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Tag Archives: Ebola

Obama Tries to Take Credit for Beating Ebola

President Obama was in full self-congratulatory mode last week, patting himself aggressively on the back for wiping out ebola and doing what had to be done even as the doubting Toms doubted.

From remarks at the White House:

Last summer, as Ebola spread in West Africa, overwhelming public health systems and threatening to cross more borders, I said that fighting this disease had to be more than a national security priority, but an example of American leadership. After all, whenever and wherever a disaster or a disease strikes, the world looks to us to lead. And because of extraordinary people like the ones standing behind me, and many who are in the audience, we have risen to the challenge.

Now, remember, there was no small amount of skepticism about our chances. People were understandably afraid, and, if we’re honest, some stoked those fears. But we believed that if we made policy based not on fear, but on sound science and good judgment, America could lead an effective global response while keeping the American people safe, and we could turn the tide of the epidemic.

Actually, Obama, distracted from important tasks as usual, was late when it counted, as I pointed out in September. As the Washington Post confirmed in an ebola effort post-mortem last month, our leader and his white horse rode up to save the day after the day had already been saved.

The U.S. military sent about 3,000 troops to West Africa to build centers like this one in recent months. They were intended as a crucial safeguard against an epidemic that flared in unpredictable, deadly waves. But as the outbreak fades in Liberia, it has become clear that the disease had already drastically subsided before the first American centers were completed. Several of the U.S.-built units haven’t seen a single patient infected with Ebola.

It now appears that the alarming epidemiological predictions that in large part prompted the U.S. aid effort here were far too bleak. Although future flare-ups of the disease are possible, the near-empty Ebola centers tell the story of an aggressive American military and civilian response that occurred too late to help the bulk of the more than 8,300 Liberians who became infected. Last week, even as international aid organizations built yet more Ebola centers, there was an average of less than one new case reported in Liberia per day.

“If they had been built when we needed them, it wouldn’t have been too much,” said Moses Massaquoi, the Liberian government’s chairman for Ebola case management. “But they were too late.”

Perhaps he can offer the relatives of those who died two years of free community college.

CDC Hires Dr. Seuss to Teach About Ebola

In a surprise development, the Centers for Disease Control has enlisted Dr. Seuss to teach about Ebola. Given the conflicting statements that have come out of the administration about how Ebola can be transmitted, the CDC felt Dr. Seuss could provide some clarity.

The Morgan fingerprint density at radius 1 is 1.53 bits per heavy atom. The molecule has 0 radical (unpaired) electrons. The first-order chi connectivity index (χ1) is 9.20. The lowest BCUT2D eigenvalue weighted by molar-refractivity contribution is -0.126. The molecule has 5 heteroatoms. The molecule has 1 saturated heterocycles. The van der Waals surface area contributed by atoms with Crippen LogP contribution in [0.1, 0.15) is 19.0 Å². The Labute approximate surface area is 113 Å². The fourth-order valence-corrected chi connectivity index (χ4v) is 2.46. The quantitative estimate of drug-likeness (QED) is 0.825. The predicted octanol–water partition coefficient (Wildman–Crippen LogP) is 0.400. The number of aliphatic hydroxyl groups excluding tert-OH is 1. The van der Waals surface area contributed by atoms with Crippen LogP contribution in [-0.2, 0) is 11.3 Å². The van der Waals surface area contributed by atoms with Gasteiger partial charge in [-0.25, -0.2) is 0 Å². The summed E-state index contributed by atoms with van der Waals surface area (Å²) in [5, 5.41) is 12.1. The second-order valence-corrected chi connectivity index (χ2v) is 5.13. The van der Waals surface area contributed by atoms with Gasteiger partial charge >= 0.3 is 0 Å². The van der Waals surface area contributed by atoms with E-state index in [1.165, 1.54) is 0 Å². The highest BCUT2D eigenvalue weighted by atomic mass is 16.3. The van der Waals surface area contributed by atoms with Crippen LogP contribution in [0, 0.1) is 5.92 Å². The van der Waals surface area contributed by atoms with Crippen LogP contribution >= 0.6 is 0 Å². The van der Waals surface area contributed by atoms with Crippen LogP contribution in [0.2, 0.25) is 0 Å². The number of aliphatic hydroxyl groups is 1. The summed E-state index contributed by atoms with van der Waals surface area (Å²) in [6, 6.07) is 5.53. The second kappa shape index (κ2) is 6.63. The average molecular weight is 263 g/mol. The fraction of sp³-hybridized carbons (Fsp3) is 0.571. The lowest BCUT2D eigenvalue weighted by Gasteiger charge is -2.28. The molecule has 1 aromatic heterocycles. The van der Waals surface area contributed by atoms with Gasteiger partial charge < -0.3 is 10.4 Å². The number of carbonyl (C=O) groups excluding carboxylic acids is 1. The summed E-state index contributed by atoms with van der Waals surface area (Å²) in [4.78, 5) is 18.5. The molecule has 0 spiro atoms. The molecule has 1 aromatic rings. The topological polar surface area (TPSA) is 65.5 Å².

That Ebola virus! That Ebola virus!
I like it less than Mylie Cyrus.

Can I get it on a bus?

You cannot get it on a bus,
Unless someone is oozing pus.

Can I get in on a plane? 

You cannot get it on a plane,
A bus, a plane, it’s all the same.
You cannot get it on a bus,
Unless someone is oozing pus.

Well can I get it from the Druids?

You cannot get it from the Druids,
Unless you’re exposed to their bodily fluids.
You cannot get it on a plane,
A bus, a plane, it’s all the same.
And you cannot get it on a bus,
Unless someone is oozing pus.

Then can I get it from a sneeze?

A sneeze! Oh please! Not from a sneeze!
You would not, could not, from a sneeze,
Unless an open wound it sees.

Not from a sneeze,
Not from the Druids,
Only from their internal fluids
Not on a plane,
Not on a bus,
Unless someone is oozing pus.

Can I get it from a doorknob?

Well I suppose if there was some poor-slob,
Who slobbered all over your bedroom doorknob,
Then you could come down with a bad case of Ebola
And soon you’d be drinking your last Pepsi Cola.

But you cannot get it from a sneeze,
Unless an open wound it sees.
Nor can you get it from the Druids,
Unless you’re exposed to their bodily fluids.
You cannot get it on a plane,
A bus, a plane, it’s all the same.
And you cannot get it on a bus,
Unless someone is oozing pus.

So I CAN get Ebola then, is that right?

Who the Hell knows? Now say goodnight!

Is Obama Politicizing Ebola?

President Obama has chosen to make his policy points on Ebola by using the tactics he customarily employs during political campaigns – vilification and straw men – begging the question of whether he is using the Ebola crisis to buttress his own sorry standing with the American people and in the process help Democratic candidates who are being harmed by his tarnished image.

Granted, a White House so thoroughly politicized may not know how to talk in any tongue other than the language of confrontation.

But Obama’s approach to an issue on which he should be unifying the country stands out as particularly incongruous and can perhaps only be explained as a political effort. And the brutally sharp edge to his remarks likely is in part the handiwork of his Ebola coordinator, Ron Klain, who knows politics and not Ebola.

Obame Ebola East Room

Make no mistake, I think Obama is correct to oppose quarantining health workers when they return from Africa. I agree with his argument that quarantines will damage our ability to send workers there and defeat the Ebola outbreak before it gets here.

But Americans who disagree with me, and with him, have legitimate arguments and rational bases for their concerns that steps short of a quarantine may be an insufficient guarantee that health workers won’t come home and spread the virus. People with opposing views should not be attacked.

But that’s what Obama did during remarks at the White House Wednesday, accusing his opponents of descending into crazed state of fearfulness that he suggested was un-American.